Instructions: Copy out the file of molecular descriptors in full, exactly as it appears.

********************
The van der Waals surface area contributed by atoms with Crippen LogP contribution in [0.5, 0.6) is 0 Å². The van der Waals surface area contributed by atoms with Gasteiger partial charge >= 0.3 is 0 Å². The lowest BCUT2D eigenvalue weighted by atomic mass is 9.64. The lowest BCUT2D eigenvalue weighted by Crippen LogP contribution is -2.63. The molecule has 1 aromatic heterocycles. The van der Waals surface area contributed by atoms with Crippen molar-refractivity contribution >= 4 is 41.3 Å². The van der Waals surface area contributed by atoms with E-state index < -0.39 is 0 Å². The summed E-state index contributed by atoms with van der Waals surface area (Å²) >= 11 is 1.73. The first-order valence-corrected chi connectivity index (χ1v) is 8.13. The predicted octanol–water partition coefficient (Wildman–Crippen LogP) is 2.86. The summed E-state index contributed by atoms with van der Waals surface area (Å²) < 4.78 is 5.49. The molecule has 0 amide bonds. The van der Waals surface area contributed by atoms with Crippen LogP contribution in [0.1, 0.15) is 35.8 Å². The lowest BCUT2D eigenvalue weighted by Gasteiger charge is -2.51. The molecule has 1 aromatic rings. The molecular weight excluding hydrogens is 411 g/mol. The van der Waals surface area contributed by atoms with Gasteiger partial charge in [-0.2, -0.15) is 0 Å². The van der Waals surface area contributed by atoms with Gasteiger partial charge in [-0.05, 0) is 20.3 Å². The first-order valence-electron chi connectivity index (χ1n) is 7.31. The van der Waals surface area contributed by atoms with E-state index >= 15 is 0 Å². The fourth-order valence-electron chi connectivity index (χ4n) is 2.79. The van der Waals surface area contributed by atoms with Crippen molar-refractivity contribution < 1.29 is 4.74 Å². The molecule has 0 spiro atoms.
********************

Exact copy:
The van der Waals surface area contributed by atoms with Crippen LogP contribution in [0.5, 0.6) is 0 Å². The van der Waals surface area contributed by atoms with Gasteiger partial charge >= 0.3 is 0 Å². The lowest BCUT2D eigenvalue weighted by atomic mass is 9.64. The lowest BCUT2D eigenvalue weighted by Crippen LogP contribution is -2.63. The molecule has 1 aromatic heterocycles. The van der Waals surface area contributed by atoms with Crippen molar-refractivity contribution >= 4 is 41.3 Å². The van der Waals surface area contributed by atoms with E-state index < -0.39 is 0 Å². The summed E-state index contributed by atoms with van der Waals surface area (Å²) >= 11 is 1.73. The first-order valence-corrected chi connectivity index (χ1v) is 8.13. The predicted octanol–water partition coefficient (Wildman–Crippen LogP) is 2.86. The summed E-state index contributed by atoms with van der Waals surface area (Å²) < 4.78 is 5.49. The molecule has 0 amide bonds. The van der Waals surface area contributed by atoms with Crippen LogP contribution in [0.1, 0.15) is 35.8 Å². The lowest BCUT2D eigenvalue weighted by Gasteiger charge is -2.51. The molecule has 1 aromatic rings. The molecular weight excluding hydrogens is 411 g/mol. The van der Waals surface area contributed by atoms with Gasteiger partial charge in [-0.2, -0.15) is 0 Å². The van der Waals surface area contributed by atoms with Gasteiger partial charge in [-0.05, 0) is 20.3 Å². The first-order valence-electron chi connectivity index (χ1n) is 7.31. The van der Waals surface area contributed by atoms with E-state index >= 15 is 0 Å². The fourth-order valence-electron chi connectivity index (χ4n) is 2.79. The van der Waals surface area contributed by atoms with Crippen molar-refractivity contribution < 1.29 is 4.74 Å². The molecule has 0 spiro atoms.